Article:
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The “problem” of Australian First Nations doctoral education: a policy analysis

Maria M. Raciti (School of Business and Creative Industries, University of the Sunshine Coast Sippy Downs Campus, Sippy Downs, Australia)
Catherine Manathunga (School of Education and Tertiary Access, University of the Sunshine Coast Sippy Downs Campus, Sippy Downs, Australia)
Jing Qi (School of Global, Urban and Social Sciences, RMIT University, Melbourne, Australia)

Journal of Social Marketing

ISSN: 2042-6763

Article publication date: 22 February 2024

Issue publication date: 7 May 2024




Social marketing and government policy are intertwined. Despite this, policy analysis by social marketers is rare. This paper aims to address the dearth of policy analysis in social marketing and introduce and model a methodology grounded in Indigenous knowledge and from an Indigenous standpoint. In Australia, a minuscule number of First Nations people complete doctoral degrees. The most recent, major policy review, the Australian Council of Learned Academies (ACOLA) Report, made a series of recommendations, with some drawn from countries that have successfully uplifted Indigenous doctoral candidates’ success. This paper “speaks back” to the ACOLA Report.


This paper subjects the ACOLA Report, implementation plans and evaluations to a detailed Indigenous Critical Discourse Analysis using Nakata’s Indigenous standpoint theory and Bacchi’s Foucauldian discourse analysis to trace why policy borrowing from other countries is challenging if other elements of the political, social and cultural landscape are fundamentally unsupportive of reforms.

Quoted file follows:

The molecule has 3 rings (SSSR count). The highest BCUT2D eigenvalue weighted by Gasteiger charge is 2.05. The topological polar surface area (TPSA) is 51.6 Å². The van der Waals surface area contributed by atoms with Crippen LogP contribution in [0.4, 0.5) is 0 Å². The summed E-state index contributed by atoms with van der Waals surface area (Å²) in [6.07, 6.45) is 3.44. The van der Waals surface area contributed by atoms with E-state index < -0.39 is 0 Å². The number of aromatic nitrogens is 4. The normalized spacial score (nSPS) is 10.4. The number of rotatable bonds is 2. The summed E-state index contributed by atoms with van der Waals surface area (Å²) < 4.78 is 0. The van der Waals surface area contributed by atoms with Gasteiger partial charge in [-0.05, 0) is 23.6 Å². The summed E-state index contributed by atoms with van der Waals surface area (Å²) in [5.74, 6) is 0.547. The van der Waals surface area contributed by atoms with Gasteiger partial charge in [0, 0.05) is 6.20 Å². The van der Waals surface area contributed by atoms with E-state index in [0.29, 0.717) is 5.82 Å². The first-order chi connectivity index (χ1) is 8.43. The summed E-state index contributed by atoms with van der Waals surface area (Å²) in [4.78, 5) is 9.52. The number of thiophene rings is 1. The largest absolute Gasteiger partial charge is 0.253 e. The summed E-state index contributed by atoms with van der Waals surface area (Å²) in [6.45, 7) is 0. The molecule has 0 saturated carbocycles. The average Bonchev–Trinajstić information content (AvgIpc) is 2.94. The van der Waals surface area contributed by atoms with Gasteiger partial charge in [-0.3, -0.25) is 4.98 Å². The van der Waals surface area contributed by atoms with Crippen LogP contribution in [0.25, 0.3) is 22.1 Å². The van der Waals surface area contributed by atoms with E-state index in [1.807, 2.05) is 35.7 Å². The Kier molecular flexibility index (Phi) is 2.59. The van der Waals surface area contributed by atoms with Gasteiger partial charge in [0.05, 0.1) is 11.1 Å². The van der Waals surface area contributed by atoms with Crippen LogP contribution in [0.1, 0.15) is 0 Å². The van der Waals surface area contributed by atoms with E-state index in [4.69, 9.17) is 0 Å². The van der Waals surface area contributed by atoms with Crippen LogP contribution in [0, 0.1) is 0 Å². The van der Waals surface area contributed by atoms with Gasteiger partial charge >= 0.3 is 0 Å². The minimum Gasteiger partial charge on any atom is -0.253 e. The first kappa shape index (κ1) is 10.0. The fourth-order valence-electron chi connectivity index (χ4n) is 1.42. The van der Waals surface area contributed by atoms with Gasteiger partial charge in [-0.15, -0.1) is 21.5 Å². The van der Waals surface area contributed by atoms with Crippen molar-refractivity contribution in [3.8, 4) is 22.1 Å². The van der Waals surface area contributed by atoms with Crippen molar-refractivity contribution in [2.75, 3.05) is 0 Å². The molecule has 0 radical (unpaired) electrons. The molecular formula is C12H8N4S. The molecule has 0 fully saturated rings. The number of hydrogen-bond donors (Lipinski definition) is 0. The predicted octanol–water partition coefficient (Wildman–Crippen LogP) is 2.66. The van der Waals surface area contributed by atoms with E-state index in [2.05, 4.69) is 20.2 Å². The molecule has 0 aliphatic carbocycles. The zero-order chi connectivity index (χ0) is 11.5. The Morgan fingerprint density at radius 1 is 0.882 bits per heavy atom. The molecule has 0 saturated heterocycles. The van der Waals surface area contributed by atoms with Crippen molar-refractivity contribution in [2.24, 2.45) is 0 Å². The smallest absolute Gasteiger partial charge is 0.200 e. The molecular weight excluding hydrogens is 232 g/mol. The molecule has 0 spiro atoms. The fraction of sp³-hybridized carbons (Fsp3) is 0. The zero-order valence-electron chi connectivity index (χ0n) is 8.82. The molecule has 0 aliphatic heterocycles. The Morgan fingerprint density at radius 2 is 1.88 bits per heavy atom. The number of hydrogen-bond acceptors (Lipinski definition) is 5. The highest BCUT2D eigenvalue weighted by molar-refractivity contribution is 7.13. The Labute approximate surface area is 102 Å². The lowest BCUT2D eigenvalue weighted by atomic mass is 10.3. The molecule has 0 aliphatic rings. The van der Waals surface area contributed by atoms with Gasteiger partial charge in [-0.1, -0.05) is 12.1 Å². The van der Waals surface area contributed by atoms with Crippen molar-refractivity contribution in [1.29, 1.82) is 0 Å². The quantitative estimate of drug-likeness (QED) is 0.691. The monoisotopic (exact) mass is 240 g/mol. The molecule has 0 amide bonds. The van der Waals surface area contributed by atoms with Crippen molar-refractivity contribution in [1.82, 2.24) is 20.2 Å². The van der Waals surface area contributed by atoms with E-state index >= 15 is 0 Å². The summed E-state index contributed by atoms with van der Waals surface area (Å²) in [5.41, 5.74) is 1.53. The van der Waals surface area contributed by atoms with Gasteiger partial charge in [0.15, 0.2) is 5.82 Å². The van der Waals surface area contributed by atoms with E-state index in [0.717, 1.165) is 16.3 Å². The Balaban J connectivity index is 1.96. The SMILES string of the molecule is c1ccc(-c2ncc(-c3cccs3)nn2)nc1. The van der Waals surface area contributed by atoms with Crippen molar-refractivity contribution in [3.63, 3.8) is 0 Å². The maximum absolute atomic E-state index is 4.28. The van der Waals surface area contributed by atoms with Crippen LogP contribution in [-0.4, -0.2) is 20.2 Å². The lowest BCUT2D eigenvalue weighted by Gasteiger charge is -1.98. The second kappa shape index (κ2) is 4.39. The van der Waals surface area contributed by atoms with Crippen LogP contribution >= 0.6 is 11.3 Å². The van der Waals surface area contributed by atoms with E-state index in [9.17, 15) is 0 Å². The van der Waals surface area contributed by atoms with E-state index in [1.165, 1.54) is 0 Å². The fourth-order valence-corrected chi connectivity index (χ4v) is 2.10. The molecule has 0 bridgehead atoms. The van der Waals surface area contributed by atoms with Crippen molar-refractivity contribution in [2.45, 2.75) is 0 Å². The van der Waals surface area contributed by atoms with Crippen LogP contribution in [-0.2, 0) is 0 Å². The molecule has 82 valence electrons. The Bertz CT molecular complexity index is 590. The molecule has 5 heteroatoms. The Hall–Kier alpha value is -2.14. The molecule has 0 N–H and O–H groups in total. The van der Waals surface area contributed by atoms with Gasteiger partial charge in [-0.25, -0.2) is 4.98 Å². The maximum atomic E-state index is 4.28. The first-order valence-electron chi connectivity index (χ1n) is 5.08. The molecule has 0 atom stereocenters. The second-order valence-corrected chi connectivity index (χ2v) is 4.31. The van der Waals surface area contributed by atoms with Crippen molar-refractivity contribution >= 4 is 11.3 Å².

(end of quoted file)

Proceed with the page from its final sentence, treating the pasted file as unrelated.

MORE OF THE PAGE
This paper makes arguments about the effects produced by the way the “problem” of First Nations doctoral education has been represented in this suite of Australian policy documents and the ways in which changes could be made that would actually address the pressing need for First Nations doctoral success in Australia.


Conducting policy analysis benefits social marketers in many ways, helping to navigate policy complexities and advocate for meaningful policy reforms for a social cause. This paper aims to spark more social marketing policy analysis and introduces a methodology uncommon to social marketing.



The authors wish to acknowledge and thank the members of the larger project team.

Funding: Australian Research Council under Grant DP210100647.

Disclosure statement: No potential competing interest was reported by the authors.

Data availability statement: Data is not available.

Ethics: Not required.

Article classification: Research article.


Raciti, M.M., Manathunga, C. and Qi, J. (2024), "The “problem” of Australian First Nations doctoral education: a policy analysis", Journal of Social Marketing, Vol. 14 No. 2, pp. 264-279.



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